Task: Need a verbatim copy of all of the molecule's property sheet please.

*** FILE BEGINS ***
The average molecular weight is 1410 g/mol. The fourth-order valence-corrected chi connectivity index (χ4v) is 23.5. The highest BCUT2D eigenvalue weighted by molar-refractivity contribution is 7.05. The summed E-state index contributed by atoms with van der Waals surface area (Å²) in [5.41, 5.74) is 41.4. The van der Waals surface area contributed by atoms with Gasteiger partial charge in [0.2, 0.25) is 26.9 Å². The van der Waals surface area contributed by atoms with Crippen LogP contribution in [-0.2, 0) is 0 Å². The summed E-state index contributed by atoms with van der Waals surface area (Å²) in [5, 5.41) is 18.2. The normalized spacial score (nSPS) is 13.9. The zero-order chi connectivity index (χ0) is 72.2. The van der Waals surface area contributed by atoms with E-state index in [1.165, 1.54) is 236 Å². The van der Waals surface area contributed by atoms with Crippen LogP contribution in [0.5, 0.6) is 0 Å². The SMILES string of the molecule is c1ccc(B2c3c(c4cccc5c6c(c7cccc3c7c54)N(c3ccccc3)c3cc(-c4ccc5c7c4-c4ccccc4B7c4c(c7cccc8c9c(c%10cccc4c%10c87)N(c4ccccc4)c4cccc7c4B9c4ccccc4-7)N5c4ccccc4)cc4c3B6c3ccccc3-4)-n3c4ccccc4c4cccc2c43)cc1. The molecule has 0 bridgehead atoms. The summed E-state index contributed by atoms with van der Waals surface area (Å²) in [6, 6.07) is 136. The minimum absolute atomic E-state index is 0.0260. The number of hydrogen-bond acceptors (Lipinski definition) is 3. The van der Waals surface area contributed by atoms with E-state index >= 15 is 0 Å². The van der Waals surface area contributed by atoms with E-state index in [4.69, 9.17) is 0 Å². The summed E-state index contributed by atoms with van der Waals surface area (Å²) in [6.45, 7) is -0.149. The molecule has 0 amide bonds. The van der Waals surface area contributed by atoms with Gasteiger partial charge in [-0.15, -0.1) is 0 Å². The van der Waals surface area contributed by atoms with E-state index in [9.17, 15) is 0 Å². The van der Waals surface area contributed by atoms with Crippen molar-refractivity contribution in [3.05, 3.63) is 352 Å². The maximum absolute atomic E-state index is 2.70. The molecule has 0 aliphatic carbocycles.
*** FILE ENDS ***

The average molecular weight is 1410 g/mol. The fourth-order valence-corrected chi connectivity index (χ4v) is 23.5. The highest BCUT2D eigenvalue weighted by molar-refractivity contribution is 7.05. The summed E-state index contributed by atoms with van der Waals surface area (Å²) in [5.41, 5.74) is 41.4. The van der Waals surface area contributed by atoms with Gasteiger partial charge in [0.2, 0.25) is 26.9 Å². The van der Waals surface area contributed by atoms with Crippen LogP contribution in [-0.2, 0) is 0 Å². The summed E-state index contributed by atoms with van der Waals surface area (Å²) in [5, 5.41) is 18.2. The normalized spacial score (nSPS) is 13.9. The zero-order chi connectivity index (χ0) is 72.2. The van der Waals surface area contributed by atoms with E-state index in [1.165, 1.54) is 236 Å². The van der Waals surface area contributed by atoms with Crippen LogP contribution in [0.5, 0.6) is 0 Å². The SMILES string of the molecule is c1ccc(B2c3c(c4cccc5c6c(c7cccc3c7c54)N(c3ccccc3)c3cc(-c4ccc5c7c4-c4ccccc4B7c4c(c7cccc8c9c(c%10cccc4c%10c87)N(c4ccccc4)c4cccc7c4B9c4ccccc4-7)N5c4ccccc4)cc4c3B6c3ccccc3-4)-n3c4ccccc4c4cccc2c43)cc1. The molecule has 0 bridgehead atoms. The summed E-state index contributed by atoms with van der Waals surface area (Å²) in [6, 6.07) is 136. The minimum absolute atomic E-state index is 0.0260. The number of hydrogen-bond acceptors (Lipinski definition) is 3. The van der Waals surface area contributed by atoms with E-state index >= 15 is 0 Å². The van der Waals surface area contributed by atoms with E-state index in [4.69, 9.17) is 0 Å². The summed E-state index contributed by atoms with van der Waals surface area (Å²) in [6.45, 7) is -0.149. The molecule has 0 amide bonds. The van der Waals surface area contributed by atoms with Gasteiger partial charge in [-0.15, -0.1) is 0 Å². The van der Waals surface area contributed by atoms with E-state index in [9.17, 15) is 0 Å². The van der Waals surface area contributed by atoms with Crippen molar-refractivity contribution in [3.05, 3.63) is 352 Å². The maximum absolute atomic E-state index is 2.70. The molecule has 0 aliphatic carbocycles.